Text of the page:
A Florida Supreme Court ruling the first week of October is a fine affirmation for commercial property owners in Florida looking to green their properties. More aptly, it is a win for all, as it is a considerable victory for the environment in the Sunshine State. Good for business — excellent. Good for energy efficiency — beautiful. And terrific for the environment of Florida — superb.
From Tallahassee, PRNewswire shares that the “Florida Supreme Court … will allow Florida municipalities to issue bonds to fund ‘property assessed clean energy’ (PACE) programs.” This means up-front financing for commercial property owners who intend to use green energy or improve efficiency in their buildings.
Elizabeth “Ellie” Neiberger is one of the attorneys representing the winning clean energy interests, along with Leon County Attorney Herbert W.A. Thiele, Susan H. Churuti, and JoLinda L. Herring of Bryant Miller Olive PA; Jon C. Moyle, Jr. and Karen Putnal of Moyle Law Firm; and Assistant State Attorney Georgia Anne Cappleman.
Neiberger continues, “The ruling gives local municipalities bonding authority that can make clean energy projects more financially viable for commercial properties around the state.”
The progress changes what was limited to commercial properties, aiding expansion of PACE programs by allowing local municipalities the bonding authority to pay for them.
The news release points out that the PACE program is one of choice. If commercial property owners wish to take part, they enter financing agreements with a local municipality. They form an agreement to repay the improvement costs over the long term as part of their property tax bills. Meanwhile, the property owner does not assume any personal liability.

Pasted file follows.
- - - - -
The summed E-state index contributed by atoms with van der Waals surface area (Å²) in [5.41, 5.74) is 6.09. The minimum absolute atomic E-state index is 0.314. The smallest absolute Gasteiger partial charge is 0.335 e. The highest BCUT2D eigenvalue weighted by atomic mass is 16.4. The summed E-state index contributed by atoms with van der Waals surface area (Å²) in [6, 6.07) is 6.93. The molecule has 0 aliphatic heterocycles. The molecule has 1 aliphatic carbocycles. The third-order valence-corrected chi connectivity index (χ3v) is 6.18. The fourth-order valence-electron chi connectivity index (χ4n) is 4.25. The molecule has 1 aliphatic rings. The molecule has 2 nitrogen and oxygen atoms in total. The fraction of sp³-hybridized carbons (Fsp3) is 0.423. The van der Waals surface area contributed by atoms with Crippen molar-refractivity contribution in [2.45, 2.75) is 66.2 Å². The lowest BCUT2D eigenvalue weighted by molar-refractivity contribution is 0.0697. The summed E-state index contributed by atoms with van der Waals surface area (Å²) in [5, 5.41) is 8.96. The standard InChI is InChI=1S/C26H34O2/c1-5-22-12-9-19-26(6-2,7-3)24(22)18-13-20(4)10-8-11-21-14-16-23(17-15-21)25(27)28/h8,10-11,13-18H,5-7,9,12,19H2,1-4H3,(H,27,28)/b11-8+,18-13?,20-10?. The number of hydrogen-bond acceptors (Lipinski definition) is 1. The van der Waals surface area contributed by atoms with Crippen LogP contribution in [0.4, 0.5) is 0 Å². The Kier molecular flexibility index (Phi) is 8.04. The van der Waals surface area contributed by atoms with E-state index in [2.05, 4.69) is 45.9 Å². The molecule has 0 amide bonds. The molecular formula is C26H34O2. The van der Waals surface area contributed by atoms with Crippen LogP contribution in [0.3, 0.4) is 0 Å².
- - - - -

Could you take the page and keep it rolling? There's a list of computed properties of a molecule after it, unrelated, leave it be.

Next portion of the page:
“The programs have gained traction around the country over the past four years and are proving to be popular in a number of other states, such as California, Connecticut, and Ohio,” said David Gabrielson. Gabrielson is Executive Director of PACE Now, a nonprofit that serves as an advocate and information provider for PACE financing.
“The decision on Oct. 1 was the outcome of an appeal of a bond validation judgment in the Leon County Energy Improvement District’s favor,” a press release stated. “The District has been seeking the authority to issue $200 million in bonds to fund a PACE program, and appeals of validation hearing judgments go directly to the Florida Supreme Court.”
“There will be significant demand for this financing, with the need to make older buildings more energy-efficient,” Dean Minardi, CFO of Bing Energy International, said. “Because the return on investment of green energy is longer-term, many traditional lenders don’t want to finance such projects. Having access to this fund is a game changer.”
Around the state, the Florida Supreme Court’s decision is a vitalizing step to furthering the state’s energy conservation goals, as outlined in Florida Statute. “By enabling Leon County with this type of bonding authority, we can now help developments and buildings become more energy-efficient,” Leon County Attorney Herb Thiele said. “This is good for business, good for government, and good for the environment.”
The case, for the record, was Reynolds v. Leon County Energy Improvement District et al., case number SC14-710 in the Supreme Court of Florida.
CleanTechnica director Zach Shahan pointed out when PACE first came to Florida that PACE financing is one of the best ways to increase solar power adoption to date. Continuing, Zach explained, “The new Florida Green Energy Works program that offers this commercial PACE financing is also open to other cities and counties in Florida, so I hope we’ll see more announcements about municipalities adopting it soon.”
It is a game changer, a critical new option in terms of energy, business, and policy. We are happy to have it in Florida.